Assessment Centre Advice part 3: Turning Negatives into Positives - by Elliott Binks

Elliott introAssessment Centres are all about selling yourself. Experiences, skills, and qualifications that you’ve acquired are typically the most obvious ways of impressing your interviewers.

But another way to set yourself apart is the way in which you learn from mistake – or in others words, your ability to turn negatives into positives. This is something that I’ve touched upon in previous posts, but today I’d like to discuss the topic with you in a littlemore detail.

Let’s face it, nobody is perfect.

I don’t think any of the applicants to the intern program, past or present, could boast that they’ve succeeded in every single thing that they’ve everhad a go at. For those who think they could be an exception to this statement though, 1) fair play and 2) maybe you should consult my previous article

I jest… but joking aside, I’m sure you guys get the point.

Anyway, obviously you don’t want to spend your Assessment Centre harping on about these negative points. But it’s a useful skill to have to be able to be self-critical enough to admit to your shortcomings, and then prudent and conscientious enough tolearn from such errors and turn them into strengths. Furthermore, there could be a possibility that you may be asked something along the lines of “how did you deal with a certain setback” for example.

For these reasons, it’s important that you make sure you are prepared for such eventualities, as there are very few things worse than having nothing to say when asked a question in an interview.

pcSo how exactly do you go about do this?

Firstly, I’d advise you make a list of each of the experiences that you could call upon as an example of a negative situation that you turned into a positive one. As mentioned previously, I once spoke in an interviewabout an event that my friend and I tried to set up during our first year at Uni (which ultimately proved to be a bit of a fail). I know of other people who’ve used similar types ofexperiences that may not have necessarily been classed as a success, but still required a lot of skill or planning and thus were productive at least in some capacity.

And that’s the key point, because this is where step two comes in.

Take those experiences that you’ve made a list of, and think about what it was thatyou actually did and most importantly, what you learned from it all. Transferrable skills such as punctuality, organisation, planning, cooperation, communication and so many more can all be drawn from jobs, projects or ventures that you may have attempted at some point in your life. Using my example once more, the simple fact that my friend and I showed a lot of enterprise and ambition reflected well on us, while the meetings and negotiations that we had carried out gave us a valuable insight into how to conduct ourselvesin professional situations.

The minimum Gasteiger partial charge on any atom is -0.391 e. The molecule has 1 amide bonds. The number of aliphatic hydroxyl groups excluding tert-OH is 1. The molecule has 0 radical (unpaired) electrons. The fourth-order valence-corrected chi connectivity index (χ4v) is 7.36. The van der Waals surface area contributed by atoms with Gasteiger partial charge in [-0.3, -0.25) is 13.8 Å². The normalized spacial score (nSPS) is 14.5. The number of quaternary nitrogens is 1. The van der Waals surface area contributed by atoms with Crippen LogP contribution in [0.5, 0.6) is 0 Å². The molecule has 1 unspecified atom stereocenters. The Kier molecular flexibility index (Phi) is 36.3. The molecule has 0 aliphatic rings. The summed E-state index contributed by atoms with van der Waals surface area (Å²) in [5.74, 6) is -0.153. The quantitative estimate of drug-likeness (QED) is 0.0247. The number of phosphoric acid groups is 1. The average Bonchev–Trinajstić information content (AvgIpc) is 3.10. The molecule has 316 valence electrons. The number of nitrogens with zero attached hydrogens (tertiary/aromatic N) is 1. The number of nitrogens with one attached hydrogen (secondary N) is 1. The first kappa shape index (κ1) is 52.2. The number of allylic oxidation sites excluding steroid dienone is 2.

The third and final step involves what you then do with these skills – how you apply them to Microsoft and your future career. It’s no good explaining what you’ve learned if it doesn’t relate to Microsoft or the role that you’re applying for. Through my aforementioned experiences I gained a pretty decent knowledge of the costs of bouncer hire in Bristol – but if I’dcasually tried to drop that into my Assessment Centre they’d probably have thought I had a fewscrews loose.

libraryMy point is, make sure what you’re explaining is relevant – otherwise it’s useless. Brainstorm some examples, ascertain what it was that you indirectly learned from them, and then work out how you can apply that to the role that you are interested in.

Of course, your assessors are not guaranteed to ask you these types of questions as every Assessment Centre tends to be different. But it’s wise to be prepared for such an eventuality.

Hopefully you’ve found something here today that can be of use to you. I’ll be writing again shortly, but in the meantime feel free to browse the rest of the blog as we have a growing collection of Assessment Centre advice from a number of interns currently working within the company. And of course, please don’t hesitate to reach out to us at the Be Your Future blog if you have any questions about Assessment Centres or your application as a whole.

And as always, best of luck!

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